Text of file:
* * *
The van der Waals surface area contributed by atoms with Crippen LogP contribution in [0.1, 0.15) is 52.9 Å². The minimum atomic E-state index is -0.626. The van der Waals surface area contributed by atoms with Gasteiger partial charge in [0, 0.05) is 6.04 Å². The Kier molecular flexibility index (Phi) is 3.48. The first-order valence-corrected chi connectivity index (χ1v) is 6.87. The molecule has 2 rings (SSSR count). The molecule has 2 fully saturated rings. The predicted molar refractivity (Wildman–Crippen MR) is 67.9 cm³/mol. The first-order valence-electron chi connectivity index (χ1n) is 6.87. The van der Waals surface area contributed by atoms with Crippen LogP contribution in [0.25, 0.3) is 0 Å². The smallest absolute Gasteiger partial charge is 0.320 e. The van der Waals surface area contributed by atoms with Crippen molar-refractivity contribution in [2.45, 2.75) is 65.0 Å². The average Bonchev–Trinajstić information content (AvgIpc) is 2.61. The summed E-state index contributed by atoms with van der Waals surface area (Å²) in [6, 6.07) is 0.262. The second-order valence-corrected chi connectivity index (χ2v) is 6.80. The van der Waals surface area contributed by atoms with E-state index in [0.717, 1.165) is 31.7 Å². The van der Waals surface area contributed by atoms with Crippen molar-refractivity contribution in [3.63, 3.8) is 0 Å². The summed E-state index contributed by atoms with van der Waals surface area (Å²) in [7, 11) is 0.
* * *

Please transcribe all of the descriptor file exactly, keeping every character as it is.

The van der Waals surface area contributed by atoms with Crippen LogP contribution in [0.1, 0.15) is 52.9 Å². The minimum atomic E-state index is -0.626. The van der Waals surface area contributed by atoms with Gasteiger partial charge in [0, 0.05) is 6.04 Å². The Kier molecular flexibility index (Phi) is 3.48. The first-order valence-corrected chi connectivity index (χ1v) is 6.87. The molecule has 2 rings (SSSR count). The molecule has 2 fully saturated rings. The predicted molar refractivity (Wildman–Crippen MR) is 67.9 cm³/mol. The first-order valence-electron chi connectivity index (χ1n) is 6.87. The van der Waals surface area contributed by atoms with Crippen LogP contribution in [0.25, 0.3) is 0 Å². The smallest absolute Gasteiger partial charge is 0.320 e. The van der Waals surface area contributed by atoms with Crippen molar-refractivity contribution in [2.45, 2.75) is 65.0 Å². The average Bonchev–Trinajstić information content (AvgIpc) is 2.61. The summed E-state index contributed by atoms with van der Waals surface area (Å²) in [6, 6.07) is 0.262. The second-order valence-corrected chi connectivity index (χ2v) is 6.80. The van der Waals surface area contributed by atoms with E-state index in [0.717, 1.165) is 31.7 Å². The van der Waals surface area contributed by atoms with Crippen molar-refractivity contribution in [3.63, 3.8) is 0 Å². The summed E-state index contributed by atoms with van der Waals surface area (Å²) in [7, 11) is 0.